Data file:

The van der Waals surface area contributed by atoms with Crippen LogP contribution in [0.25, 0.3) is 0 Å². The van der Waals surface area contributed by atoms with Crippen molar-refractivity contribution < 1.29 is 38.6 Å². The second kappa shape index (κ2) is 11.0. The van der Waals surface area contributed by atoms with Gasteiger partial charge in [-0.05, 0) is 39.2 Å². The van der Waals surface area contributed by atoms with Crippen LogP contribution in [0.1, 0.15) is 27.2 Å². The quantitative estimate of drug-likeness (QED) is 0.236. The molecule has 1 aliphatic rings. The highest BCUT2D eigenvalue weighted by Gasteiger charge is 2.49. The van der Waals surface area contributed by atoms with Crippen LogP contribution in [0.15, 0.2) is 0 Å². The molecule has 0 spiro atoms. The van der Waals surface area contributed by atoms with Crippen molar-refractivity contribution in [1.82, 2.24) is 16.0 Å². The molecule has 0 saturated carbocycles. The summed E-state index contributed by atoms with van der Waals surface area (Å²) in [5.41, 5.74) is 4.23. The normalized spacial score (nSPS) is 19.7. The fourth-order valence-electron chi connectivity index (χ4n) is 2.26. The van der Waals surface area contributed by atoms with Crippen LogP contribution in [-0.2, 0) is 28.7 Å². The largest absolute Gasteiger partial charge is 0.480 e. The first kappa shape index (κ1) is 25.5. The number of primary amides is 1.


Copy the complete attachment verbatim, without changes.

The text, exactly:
The van der Waals surface area contributed by atoms with Crippen LogP contribution in [0.25, 0.3) is 0 Å². The van der Waals surface area contributed by atoms with Crippen molar-refractivity contribution < 1.29 is 38.6 Å². The second kappa shape index (κ2) is 11.0. The van der Waals surface area contributed by atoms with Gasteiger partial charge in [-0.05, 0) is 39.2 Å². The van der Waals surface area contributed by atoms with Crippen LogP contribution in [0.1, 0.15) is 27.2 Å². The quantitative estimate of drug-likeness (QED) is 0.236. The molecule has 1 aliphatic rings. The highest BCUT2D eigenvalue weighted by Gasteiger charge is 2.49. The van der Waals surface area contributed by atoms with Crippen LogP contribution in [0.15, 0.2) is 0 Å². The molecule has 0 spiro atoms. The van der Waals surface area contributed by atoms with Crippen molar-refractivity contribution in [1.82, 2.24) is 16.0 Å². The molecule has 0 saturated carbocycles. The summed E-state index contributed by atoms with van der Waals surface area (Å²) in [5.41, 5.74) is 4.23. The normalized spacial score (nSPS) is 19.7. The fourth-order valence-electron chi connectivity index (χ4n) is 2.26. The van der Waals surface area contributed by atoms with Crippen LogP contribution in [-0.2, 0) is 28.7 Å². The largest absolute Gasteiger partial charge is 0.480 e. The first kappa shape index (κ1) is 25.5. The number of primary amides is 1.